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Cile Downs, 93, Artist and Activist

Thu, 09/17/2020 - 09:02
Durell Godfrey

Francile Downs, an abstract painter known for vibrantly colored canvases inspired by East End landscapes, died on Aug. 8 at home in Springs. She was 93, and had been in declining health for a few years. 

Her paintings “burst with energy and suggest not only physical weather and season, but psychological mood and time,” B.H. Friedman, the late art critic and an early collector of Jackson Pollock’s work, had said of Ms. Downs. “Simultaneously, the work challenges and delights.”

Her paintings have been featured in solo shows in galleries here and in New York City, most recently as the inaugural exhibition at the Arts Center at Duck Creek in Springs in June of 2018. Before her abstract work, she had done decorative stenciling for many years, and co-wrote a book on the subject.

Known as Cile, she was born on Aug. 4, 1927, in Waco, Tex. She grew up there and graduated from Baylor University with a bachelor’s degree in art. After spending a year at the Hans Hofmann School of Art in New York City, she earned a master’s degree in painting from the University of Iowa. 

It was at the latter school that she met Sheridan Lord, a fellow art student and landscape painter whose family owned a house in Amagansett. They married in 1952 and two years later moved to Springs, where they joined a community of artists that included other married couples -- Pollock and Lee Krasner, and James Brooks and Charlotte Park. 

In the late 1950s, they bought property on Accabonac Harbor and built the house Ms. Downs would live in for more than 60 years. While furniture shopping, the couple bought a large round dining table at a secondhand store in Southampton, and it turned out to be too big for their home, according to Helen A. Harrison, the director of the Pollock-Krasner House and Study Center. They gave it to Krasner in exchange for a rectangular one, and “it’s now the centerpiece of the Pollock-Krasner House,” Ms. Harrison said.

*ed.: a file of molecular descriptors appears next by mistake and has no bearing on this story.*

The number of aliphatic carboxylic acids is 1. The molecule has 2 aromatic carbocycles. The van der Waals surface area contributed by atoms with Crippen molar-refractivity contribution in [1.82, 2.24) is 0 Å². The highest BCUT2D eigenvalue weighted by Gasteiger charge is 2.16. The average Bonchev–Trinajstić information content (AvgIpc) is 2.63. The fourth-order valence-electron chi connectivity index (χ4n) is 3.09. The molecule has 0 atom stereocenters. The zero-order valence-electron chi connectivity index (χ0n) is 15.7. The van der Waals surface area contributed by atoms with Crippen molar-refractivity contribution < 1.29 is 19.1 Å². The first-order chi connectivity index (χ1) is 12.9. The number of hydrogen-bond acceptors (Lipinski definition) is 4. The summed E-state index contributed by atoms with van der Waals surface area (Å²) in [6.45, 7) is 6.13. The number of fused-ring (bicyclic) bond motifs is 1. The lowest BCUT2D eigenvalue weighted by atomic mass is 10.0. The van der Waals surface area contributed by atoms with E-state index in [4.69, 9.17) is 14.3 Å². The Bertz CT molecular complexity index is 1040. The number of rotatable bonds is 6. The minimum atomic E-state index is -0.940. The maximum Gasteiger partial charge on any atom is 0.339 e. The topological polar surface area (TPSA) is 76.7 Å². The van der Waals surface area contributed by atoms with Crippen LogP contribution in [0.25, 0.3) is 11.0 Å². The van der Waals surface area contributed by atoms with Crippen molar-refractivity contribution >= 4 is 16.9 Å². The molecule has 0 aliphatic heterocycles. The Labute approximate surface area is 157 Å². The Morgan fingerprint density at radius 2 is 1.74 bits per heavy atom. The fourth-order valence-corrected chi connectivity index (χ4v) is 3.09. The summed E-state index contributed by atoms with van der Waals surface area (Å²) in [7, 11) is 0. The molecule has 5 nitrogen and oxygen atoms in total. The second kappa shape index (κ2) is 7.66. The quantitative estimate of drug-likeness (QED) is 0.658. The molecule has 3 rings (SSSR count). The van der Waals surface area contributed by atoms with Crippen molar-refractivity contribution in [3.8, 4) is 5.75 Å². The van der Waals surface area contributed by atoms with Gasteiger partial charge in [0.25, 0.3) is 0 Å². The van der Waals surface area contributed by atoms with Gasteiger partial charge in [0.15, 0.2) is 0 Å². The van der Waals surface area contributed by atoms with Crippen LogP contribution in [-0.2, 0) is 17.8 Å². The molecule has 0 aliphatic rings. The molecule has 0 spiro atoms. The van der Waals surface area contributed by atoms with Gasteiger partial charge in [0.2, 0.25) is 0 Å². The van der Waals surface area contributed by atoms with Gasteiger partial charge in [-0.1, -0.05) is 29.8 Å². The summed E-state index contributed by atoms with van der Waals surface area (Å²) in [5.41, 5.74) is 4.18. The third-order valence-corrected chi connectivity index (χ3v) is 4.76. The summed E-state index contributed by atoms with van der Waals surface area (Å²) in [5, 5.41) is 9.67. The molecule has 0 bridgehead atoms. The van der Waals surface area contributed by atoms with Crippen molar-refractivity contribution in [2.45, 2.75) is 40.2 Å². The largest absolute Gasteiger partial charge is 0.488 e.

The marriage ended in divorce in 1965. Later, Ms. Downs had a longtime relationship with William King, a sculptor. 

The harbor would become a focus of Ms. Downs’s art and environmental activism. She was a co-founder of the Accabonac Protection Committee, which seeks to protect the water quality and preserve the undeveloped land around it. “Once something turns into real estate it’s doomed,” she said in a 2010 Star article marking the committee’s 25th anniversary. 

“Cile wasn’t content to enjoy her view of Accabonac Harbor from her back porch, she wanted to preserve it for future generations,” said Lilia Melani, a longtime friend. 

Ms. Downs was also a leader of the East End Women’s Alliance, a group formed at the height of the 1970s women’s movement that promoted the Equal Rights Amendment and other feminist causes. For more than 40 years, the alliance organized rallies, marches, and panel discussions with prominent feminist leaders such as Betty Friedan, the author of “The Feminine Mystique,” and Bella Abzug, a former United States congress-woman. At the group’s request, Representative Geraldine Ferraro, who in 1984 became the first female vice presidential candidate from a major party, gave a speech at the Amagansett School that summer.

“Cile had a strong sense of justice, and could become highly indignant at obvious inequities, so it’s not surprising that she came to feminism early,” Ms. Melani said. 

She was a cat lover and an ardent proponent of organic gardening. 

She is survived by several nieces and nephews, including Sarah Lord of Weston, Conn. 

Ms. Downs was cremated. A memorial service will be held at a date to be determined in 2021. 

Memorial donations have been suggested to the Accabonac Protection Committee, P.O. Box 4058, East Hampton 11937. Checks should include a phone number and an email address.

 


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